For European Day of Languages 2018, our colleagues across Europe told us some of the onomatopoeic words in their languages.
If you sleep beside someone who snores in Greece, you might say that she or he ροχαλίζει (rochalízi).
But if the cicadas are keeping you awake during your afternoon nap, you might complain about the τζιτζίκια (tzitzíkia) come dinnertime.
The German word Viecher means ‘creepy crawlies’.
If you pronounce it correctly, you’ll understand why:
- ‘v’ in German is pronounced like the English letter ‘f’
- ‘ie’ sounds like the ‘ee’ in the English ‘see’
- ‘ch’ in this word has a sound that is rare in world languages – similar to the ‘ch’ in the Scottish ‘loch’ but much softer and pronounced further forward in the mouth, almost like the ‘hu’ in ‘huge’
- the final two letters are pronounced like ‘uh’
Put it together and you’ve got something you don’t want crawling in your hair.
With German birds, the clue is in the sound. For example, Uhu is an 'eagle owl', Krähe is a 'crow', and Kuckuck is a 'cuckoo'. A Hummel is a 'bumblebee'.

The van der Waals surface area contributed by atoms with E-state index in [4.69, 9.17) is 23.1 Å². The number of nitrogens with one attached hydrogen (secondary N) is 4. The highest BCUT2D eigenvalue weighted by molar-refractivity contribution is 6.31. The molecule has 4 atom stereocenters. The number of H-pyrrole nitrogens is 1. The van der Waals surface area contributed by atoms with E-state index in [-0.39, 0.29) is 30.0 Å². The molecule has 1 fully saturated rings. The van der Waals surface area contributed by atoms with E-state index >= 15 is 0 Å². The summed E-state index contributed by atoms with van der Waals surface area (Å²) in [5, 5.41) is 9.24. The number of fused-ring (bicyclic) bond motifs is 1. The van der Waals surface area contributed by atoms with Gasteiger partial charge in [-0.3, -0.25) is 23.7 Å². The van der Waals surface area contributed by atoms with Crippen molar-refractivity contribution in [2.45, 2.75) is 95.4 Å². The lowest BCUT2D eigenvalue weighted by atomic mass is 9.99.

If the weather starts to turn, you’ll be warned by a Donnergrollen – a 'roll of thunder'. And if that happens, you might need the soggy-sounding Swiss German word pflotschnass – ‘soaking wet’.
Like German, Romanian birds have sound-descriptive names. The word for ‘dove’ or 'pigeon' is guguştiuc. Pronounced ‘gugu-sh-tyook’, you could imagine the bird was cooing.
Then there’s vijelie, the word for a 'squall' or a 'gale'. The ‘j’ sound is pronounced softly in Romanian, similar to the French ‘Jacques’ or ‘je’.
Crocant is a Romanian word meaning 'crispy' that appears in several forms in European languages, such as krokante in Dutch and Crocante in Portuguese.
Hungarian has unusual roots among European languages, and so it has some unique words. Csobban, for example, is the sound that water makes when it hits water.
But our favourite is röfög – which, according to our colleagues, is ‘what a pig does when it’s happy’.
Welsh might have the world’s best word for 'microwave' – popty ping – although it is more usual to say meicrodon.
For natural beauty, look no further than pili pala meaning 'butterfly'.
Then there’s the Welsh word for the sport of 'boxing' – paffio. Ouch.
Tichettio is the 'tick-tock' of a clock or a watch, and belato is the 'bleet' of a lamb. Fruscio is the 'gentle rustle of leaves' in the wind or when you walk on them in autumn.
Scricchiolare is to 'creak', and can describe the sound and movement of chairs, floor boards or tree branches.
Italian cats miagolano, or 'meow' (from miagolare).
European Day of Languages is 26 September 2018.
Join Dr Mirjana Bozic from University of Cambridge for her seminar on bilingualism, organised by the British Council with the Universidad Complutense de Madrid.